Hey John:) I forgot how to make the clickable links, but hope you'll tjek out my newest stuff...http://thomashjorthaab-sykkostuff.blogspot.com/ How's it going with the spumco book?:) - Thomas
Hey John, First time poster frequent reader. Its a shame nowadays a dog has to look like a dog and a cat has to look like a cat in modern animation. A lot of character designers (not all) aren't interested in creating a character that is UNIQUE and appealing. A lot of studios have forgotten about why the cartoon was created and are to hung up on anatomy (which helps) or creating horrible 'quirky' flash designs.http://studieseverywhere.blogspot.comI regularly post studies on this site any tips?
I really like the maleness of Yogi's shape. If I was playing with Yogi I'd try to make that the constant.There was a nice acknowledgment of gender differences in the best HB designs. Modern designs tend to be more androgynous in a bad sexless way.Soz for lack of cartoon studies lately John, I've been preparing my exhibition. Will get back to it soon.
Check this out please.early studies
yea it does. can't wait to hear more.
Such simple and clear and cool layouts.
The mantra in the animation community for years now has been "Story, story, story!!" I've never really bought into that myself. Yes, story is important to a degree, but I'd argue that appealing character design is what hooks your viewer in the first place (and keeps them, too). Like John, I love those Hanna-Barbera designs by Ed Benedict. Some of Iwao Takamoto's early work was good too, like "Wacky Races", though to a lesser degree than Benedict's. I think appealing design for TV animation should take precedence over story, as shows like "Yogi Bear" prove that fun design paired with funny visual gags can well sustain a series in lieu of a heavily scripted storyline. Even on animated features, though the story may be well crafted, the film has pretty much lost my interest if the art design is somewhat lacking in appeal.
I agree with you Pete, except that I've never seen a "well-crafted" feature cartoon story. They are all a string of animation cliches.My theory is if you are gonna just tell the same dumb stories over and over again with bigger and bigger budgets, at least you could afford a professional designer.
Who did draw those? I think Yogi has always had the best design. That belly flows really well and you can do a lot with the character outside the flat style HB created him in.I do want to throw a few characters of mine your way to see if I can get some tips on them. I have a blog but I'm using my DA page because I can get the sketches out faster then the blog posts.Eddie Full ColorJenny Full ColorCostume DesignsIf you don't have time, that's cool. Thanks for looking.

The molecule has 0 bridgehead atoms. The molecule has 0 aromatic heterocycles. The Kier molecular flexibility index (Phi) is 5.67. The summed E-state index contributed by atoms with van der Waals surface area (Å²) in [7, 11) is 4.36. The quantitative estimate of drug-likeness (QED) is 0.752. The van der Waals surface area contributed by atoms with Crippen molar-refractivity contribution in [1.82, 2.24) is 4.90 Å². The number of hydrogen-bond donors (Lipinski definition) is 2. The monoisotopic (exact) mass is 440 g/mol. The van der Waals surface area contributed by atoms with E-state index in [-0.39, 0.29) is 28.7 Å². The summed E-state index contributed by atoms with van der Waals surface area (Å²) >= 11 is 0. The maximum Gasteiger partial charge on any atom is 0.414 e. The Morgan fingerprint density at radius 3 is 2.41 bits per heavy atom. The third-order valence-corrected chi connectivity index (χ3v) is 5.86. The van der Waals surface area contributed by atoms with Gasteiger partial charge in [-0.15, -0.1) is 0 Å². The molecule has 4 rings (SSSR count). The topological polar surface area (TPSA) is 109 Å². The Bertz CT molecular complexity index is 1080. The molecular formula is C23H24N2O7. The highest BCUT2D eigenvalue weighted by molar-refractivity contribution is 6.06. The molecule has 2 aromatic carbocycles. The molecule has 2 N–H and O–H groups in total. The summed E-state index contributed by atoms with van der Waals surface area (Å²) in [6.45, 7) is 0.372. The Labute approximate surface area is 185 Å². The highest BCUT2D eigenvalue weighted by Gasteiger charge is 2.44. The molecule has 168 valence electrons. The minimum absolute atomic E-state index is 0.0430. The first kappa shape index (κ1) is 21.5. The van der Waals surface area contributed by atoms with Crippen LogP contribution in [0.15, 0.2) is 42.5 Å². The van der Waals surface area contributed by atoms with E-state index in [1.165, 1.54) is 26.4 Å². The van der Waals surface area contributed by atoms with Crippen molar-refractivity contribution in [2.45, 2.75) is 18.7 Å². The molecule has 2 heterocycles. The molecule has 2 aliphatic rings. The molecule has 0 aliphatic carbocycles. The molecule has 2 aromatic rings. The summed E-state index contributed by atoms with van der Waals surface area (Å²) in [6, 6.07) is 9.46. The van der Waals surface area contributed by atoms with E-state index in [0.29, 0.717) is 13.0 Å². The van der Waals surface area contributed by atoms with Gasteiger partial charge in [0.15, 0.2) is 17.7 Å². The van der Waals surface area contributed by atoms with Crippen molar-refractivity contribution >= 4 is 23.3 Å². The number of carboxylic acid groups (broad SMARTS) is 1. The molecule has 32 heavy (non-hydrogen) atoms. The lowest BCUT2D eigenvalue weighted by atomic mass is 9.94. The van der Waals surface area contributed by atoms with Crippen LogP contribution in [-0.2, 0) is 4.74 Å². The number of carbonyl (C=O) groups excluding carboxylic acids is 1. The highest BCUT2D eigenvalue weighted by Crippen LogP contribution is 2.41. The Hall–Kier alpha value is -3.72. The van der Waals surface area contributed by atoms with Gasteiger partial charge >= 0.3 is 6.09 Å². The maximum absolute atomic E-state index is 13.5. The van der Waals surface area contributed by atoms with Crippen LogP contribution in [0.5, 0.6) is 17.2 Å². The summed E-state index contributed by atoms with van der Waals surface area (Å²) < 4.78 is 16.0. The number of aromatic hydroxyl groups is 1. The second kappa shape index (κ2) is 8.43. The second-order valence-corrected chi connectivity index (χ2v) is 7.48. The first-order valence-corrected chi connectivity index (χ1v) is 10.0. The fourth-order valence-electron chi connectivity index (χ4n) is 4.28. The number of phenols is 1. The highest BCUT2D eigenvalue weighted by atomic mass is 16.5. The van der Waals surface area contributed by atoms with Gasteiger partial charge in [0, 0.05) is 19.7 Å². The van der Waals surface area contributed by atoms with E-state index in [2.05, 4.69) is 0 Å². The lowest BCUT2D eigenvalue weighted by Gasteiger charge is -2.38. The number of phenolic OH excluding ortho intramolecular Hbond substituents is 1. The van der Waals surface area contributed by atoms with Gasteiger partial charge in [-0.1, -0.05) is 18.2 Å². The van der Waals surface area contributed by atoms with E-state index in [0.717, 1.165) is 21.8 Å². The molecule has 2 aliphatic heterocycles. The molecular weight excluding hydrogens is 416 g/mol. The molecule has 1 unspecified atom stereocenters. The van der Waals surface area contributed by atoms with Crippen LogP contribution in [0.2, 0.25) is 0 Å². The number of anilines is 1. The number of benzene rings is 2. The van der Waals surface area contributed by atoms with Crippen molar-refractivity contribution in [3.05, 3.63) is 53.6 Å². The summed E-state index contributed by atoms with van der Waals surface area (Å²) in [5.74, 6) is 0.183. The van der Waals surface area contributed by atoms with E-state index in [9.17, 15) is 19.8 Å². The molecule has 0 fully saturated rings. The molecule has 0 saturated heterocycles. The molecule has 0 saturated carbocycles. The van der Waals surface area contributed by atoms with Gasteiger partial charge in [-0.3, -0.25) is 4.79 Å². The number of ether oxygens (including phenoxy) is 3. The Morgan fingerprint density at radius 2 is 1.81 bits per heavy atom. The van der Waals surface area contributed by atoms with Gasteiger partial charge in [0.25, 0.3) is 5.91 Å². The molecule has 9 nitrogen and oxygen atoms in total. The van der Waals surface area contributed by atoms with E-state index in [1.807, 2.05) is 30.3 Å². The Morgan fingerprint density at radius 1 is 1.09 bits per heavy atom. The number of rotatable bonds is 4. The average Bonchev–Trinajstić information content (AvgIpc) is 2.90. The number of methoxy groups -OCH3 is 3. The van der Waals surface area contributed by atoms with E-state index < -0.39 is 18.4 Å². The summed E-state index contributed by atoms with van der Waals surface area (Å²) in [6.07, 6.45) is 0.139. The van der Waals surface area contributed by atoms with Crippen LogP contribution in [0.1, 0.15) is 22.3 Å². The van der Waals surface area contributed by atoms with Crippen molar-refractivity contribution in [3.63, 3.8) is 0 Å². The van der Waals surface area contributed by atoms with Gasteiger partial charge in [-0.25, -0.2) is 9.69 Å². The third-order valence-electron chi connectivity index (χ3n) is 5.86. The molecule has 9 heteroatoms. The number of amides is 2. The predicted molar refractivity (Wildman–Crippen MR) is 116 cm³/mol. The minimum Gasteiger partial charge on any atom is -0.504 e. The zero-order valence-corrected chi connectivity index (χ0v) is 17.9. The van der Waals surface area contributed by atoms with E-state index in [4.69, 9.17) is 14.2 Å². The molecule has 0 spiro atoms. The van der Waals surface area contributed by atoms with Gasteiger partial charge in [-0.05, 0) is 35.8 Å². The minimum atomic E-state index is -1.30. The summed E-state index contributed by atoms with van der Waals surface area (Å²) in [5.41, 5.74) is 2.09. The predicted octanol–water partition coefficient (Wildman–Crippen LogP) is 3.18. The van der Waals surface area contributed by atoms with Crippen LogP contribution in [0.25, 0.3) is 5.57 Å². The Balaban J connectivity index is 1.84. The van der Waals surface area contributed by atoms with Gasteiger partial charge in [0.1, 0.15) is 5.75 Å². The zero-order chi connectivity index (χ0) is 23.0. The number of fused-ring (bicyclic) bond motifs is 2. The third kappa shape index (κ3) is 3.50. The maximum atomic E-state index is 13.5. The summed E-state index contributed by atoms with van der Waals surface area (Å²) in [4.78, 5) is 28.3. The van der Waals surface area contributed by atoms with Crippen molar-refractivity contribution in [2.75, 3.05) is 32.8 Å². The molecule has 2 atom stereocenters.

The mantra in the animation community for years now has been "Story, story, story!!"This is all because the art in recent animation is so totally creatively bankrupt they turn to "writing", which is, to them, a mysterious source of quality that feels good to praise.The "writing" (we really need a new word for dialogue and story. It'd make so much stupidity go away) isn't any better, but that's not as obvious.
Pleasure reading you, John
This would appear to be the most obvious blog post title ever. Apparently the studios still don't get it though.I think there are very talented designers in the system. Poor broken souls that have to sit back and watch the worst of the worst character designs get chosen for production.Decent health-care plan though (sigh). They'll need it.
It's not "Story", it's a "Well told story" there's a big difference. Not everyone can tell a story well, just like some people are just incapable of delivering a joke. People who sing the story mantra think the solution is to steal someone else's storyline and tell it with cats or something. Or they believe that story equals message and that the worst piece of dreck can be salvaged with "kids, clean your rooms, and don't drink poison".Successful storytelling holds the audience's attention and in a visual medium like animation good design keeps the audience's eyes engaged.
...at least you could afford a professional designer.As allen mez has hinted, don't some of them hire designers in order to blunt all their ideas? It's like Detroit and cars. That's what executives do, I guess.
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